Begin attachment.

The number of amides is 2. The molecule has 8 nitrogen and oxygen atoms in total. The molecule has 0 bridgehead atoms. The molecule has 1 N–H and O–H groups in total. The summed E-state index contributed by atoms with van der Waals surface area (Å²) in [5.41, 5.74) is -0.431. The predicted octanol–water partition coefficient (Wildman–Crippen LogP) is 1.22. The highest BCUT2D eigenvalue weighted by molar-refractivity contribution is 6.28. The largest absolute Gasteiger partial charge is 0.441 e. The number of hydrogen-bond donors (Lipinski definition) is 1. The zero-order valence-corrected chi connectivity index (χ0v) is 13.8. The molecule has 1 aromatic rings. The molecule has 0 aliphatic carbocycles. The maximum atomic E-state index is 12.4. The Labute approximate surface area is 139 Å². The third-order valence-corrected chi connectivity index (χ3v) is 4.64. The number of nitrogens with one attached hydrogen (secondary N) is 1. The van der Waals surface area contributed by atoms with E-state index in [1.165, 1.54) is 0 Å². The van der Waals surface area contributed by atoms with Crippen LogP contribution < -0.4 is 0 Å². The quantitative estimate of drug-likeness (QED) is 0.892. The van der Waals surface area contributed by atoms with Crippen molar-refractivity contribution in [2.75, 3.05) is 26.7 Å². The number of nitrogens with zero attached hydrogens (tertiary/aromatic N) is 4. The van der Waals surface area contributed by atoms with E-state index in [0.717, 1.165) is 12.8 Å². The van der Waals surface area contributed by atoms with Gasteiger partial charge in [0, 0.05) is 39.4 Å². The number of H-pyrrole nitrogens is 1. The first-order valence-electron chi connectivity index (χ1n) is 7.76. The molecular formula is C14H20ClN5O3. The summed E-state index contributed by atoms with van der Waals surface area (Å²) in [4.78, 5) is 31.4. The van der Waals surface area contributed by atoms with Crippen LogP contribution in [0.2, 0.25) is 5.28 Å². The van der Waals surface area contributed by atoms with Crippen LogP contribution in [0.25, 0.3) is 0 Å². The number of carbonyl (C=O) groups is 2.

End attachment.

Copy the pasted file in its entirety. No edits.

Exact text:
The number of amides is 2. The molecule has 8 nitrogen and oxygen atoms in total. The molecule has 0 bridgehead atoms. The molecule has 1 N–H and O–H groups in total. The summed E-state index contributed by atoms with van der Waals surface area (Å²) in [5.41, 5.74) is -0.431. The predicted octanol–water partition coefficient (Wildman–Crippen LogP) is 1.22. The highest BCUT2D eigenvalue weighted by molar-refractivity contribution is 6.28. The largest absolute Gasteiger partial charge is 0.441 e. The number of hydrogen-bond donors (Lipinski definition) is 1. The zero-order valence-corrected chi connectivity index (χ0v) is 13.8. The molecule has 1 aromatic rings. The molecule has 0 aliphatic carbocycles. The maximum atomic E-state index is 12.4. The Labute approximate surface area is 139 Å². The third-order valence-corrected chi connectivity index (χ3v) is 4.64. The number of nitrogens with one attached hydrogen (secondary N) is 1. The van der Waals surface area contributed by atoms with E-state index in [1.165, 1.54) is 0 Å². The van der Waals surface area contributed by atoms with Crippen LogP contribution < -0.4 is 0 Å². The quantitative estimate of drug-likeness (QED) is 0.892. The van der Waals surface area contributed by atoms with Crippen molar-refractivity contribution in [2.75, 3.05) is 26.7 Å². The number of nitrogens with zero attached hydrogens (tertiary/aromatic N) is 4. The van der Waals surface area contributed by atoms with E-state index in [0.717, 1.165) is 12.8 Å². The van der Waals surface area contributed by atoms with Gasteiger partial charge in [0, 0.05) is 39.4 Å². The number of H-pyrrole nitrogens is 1. The first-order valence-electron chi connectivity index (χ1n) is 7.76. The molecular formula is C14H20ClN5O3. The summed E-state index contributed by atoms with van der Waals surface area (Å²) in [4.78, 5) is 31.4. The van der Waals surface area contributed by atoms with Crippen LogP contribution in [0.2, 0.25) is 5.28 Å². The van der Waals surface area contributed by atoms with Crippen LogP contribution in [0.25, 0.3) is 0 Å². The number of carbonyl (C=O) groups is 2.